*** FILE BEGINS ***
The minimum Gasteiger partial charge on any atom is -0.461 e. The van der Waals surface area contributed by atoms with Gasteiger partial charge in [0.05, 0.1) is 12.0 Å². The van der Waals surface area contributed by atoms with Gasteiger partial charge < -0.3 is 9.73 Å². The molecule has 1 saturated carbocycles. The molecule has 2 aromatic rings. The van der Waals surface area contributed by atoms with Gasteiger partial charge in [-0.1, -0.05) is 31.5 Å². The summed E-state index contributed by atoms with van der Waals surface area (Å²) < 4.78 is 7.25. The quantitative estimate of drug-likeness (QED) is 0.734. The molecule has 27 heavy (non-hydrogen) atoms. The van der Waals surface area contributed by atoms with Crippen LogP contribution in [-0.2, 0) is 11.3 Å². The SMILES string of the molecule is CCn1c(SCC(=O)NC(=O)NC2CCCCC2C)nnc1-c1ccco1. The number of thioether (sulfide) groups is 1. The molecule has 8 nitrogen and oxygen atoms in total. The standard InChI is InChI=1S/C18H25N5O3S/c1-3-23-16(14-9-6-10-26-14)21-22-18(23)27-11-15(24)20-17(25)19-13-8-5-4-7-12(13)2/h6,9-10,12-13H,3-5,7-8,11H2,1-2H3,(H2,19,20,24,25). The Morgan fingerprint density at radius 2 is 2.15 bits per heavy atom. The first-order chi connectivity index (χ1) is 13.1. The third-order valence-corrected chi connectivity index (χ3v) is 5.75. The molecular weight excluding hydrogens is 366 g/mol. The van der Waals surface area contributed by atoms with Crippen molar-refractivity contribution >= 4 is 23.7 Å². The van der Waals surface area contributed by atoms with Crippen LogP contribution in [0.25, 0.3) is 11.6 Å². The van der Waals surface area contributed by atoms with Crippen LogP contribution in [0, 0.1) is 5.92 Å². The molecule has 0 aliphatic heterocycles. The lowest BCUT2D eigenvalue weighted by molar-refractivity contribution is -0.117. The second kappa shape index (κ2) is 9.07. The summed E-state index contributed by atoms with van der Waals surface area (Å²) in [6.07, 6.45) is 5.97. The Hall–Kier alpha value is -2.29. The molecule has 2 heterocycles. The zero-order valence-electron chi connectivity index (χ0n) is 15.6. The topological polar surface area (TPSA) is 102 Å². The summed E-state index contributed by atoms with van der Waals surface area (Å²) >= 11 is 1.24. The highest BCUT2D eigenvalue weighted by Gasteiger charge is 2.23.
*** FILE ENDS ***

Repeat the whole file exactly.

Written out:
The minimum Gasteiger partial charge on any atom is -0.461 e. The van der Waals surface area contributed by atoms with Gasteiger partial charge in [0.05, 0.1) is 12.0 Å². The van der Waals surface area contributed by atoms with Gasteiger partial charge < -0.3 is 9.73 Å². The molecule has 1 saturated carbocycles. The molecule has 2 aromatic rings. The van der Waals surface area contributed by atoms with Gasteiger partial charge in [-0.1, -0.05) is 31.5 Å². The summed E-state index contributed by atoms with van der Waals surface area (Å²) < 4.78 is 7.25. The quantitative estimate of drug-likeness (QED) is 0.734. The molecule has 27 heavy (non-hydrogen) atoms. The van der Waals surface area contributed by atoms with Crippen LogP contribution in [-0.2, 0) is 11.3 Å². The SMILES string of the molecule is CCn1c(SCC(=O)NC(=O)NC2CCCCC2C)nnc1-c1ccco1. The number of thioether (sulfide) groups is 1. The molecule has 8 nitrogen and oxygen atoms in total. The standard InChI is InChI=1S/C18H25N5O3S/c1-3-23-16(14-9-6-10-26-14)21-22-18(23)27-11-15(24)20-17(25)19-13-8-5-4-7-12(13)2/h6,9-10,12-13H,3-5,7-8,11H2,1-2H3,(H2,19,20,24,25). The Morgan fingerprint density at radius 2 is 2.15 bits per heavy atom. The first-order chi connectivity index (χ1) is 13.1. The third-order valence-corrected chi connectivity index (χ3v) is 5.75. The molecular weight excluding hydrogens is 366 g/mol. The van der Waals surface area contributed by atoms with Crippen molar-refractivity contribution >= 4 is 23.7 Å². The van der Waals surface area contributed by atoms with Crippen LogP contribution in [0.25, 0.3) is 11.6 Å². The van der Waals surface area contributed by atoms with Crippen LogP contribution in [0, 0.1) is 5.92 Å². The molecule has 0 aliphatic heterocycles. The lowest BCUT2D eigenvalue weighted by molar-refractivity contribution is -0.117. The second kappa shape index (κ2) is 9.07. The summed E-state index contributed by atoms with van der Waals surface area (Å²) in [6.07, 6.45) is 5.97. The Hall–Kier alpha value is -2.29. The molecule has 2 heterocycles. The zero-order valence-electron chi connectivity index (χ0n) is 15.6. The topological polar surface area (TPSA) is 102 Å². The summed E-state index contributed by atoms with van der Waals surface area (Å²) >= 11 is 1.24. The highest BCUT2D eigenvalue weighted by Gasteiger charge is 2.23.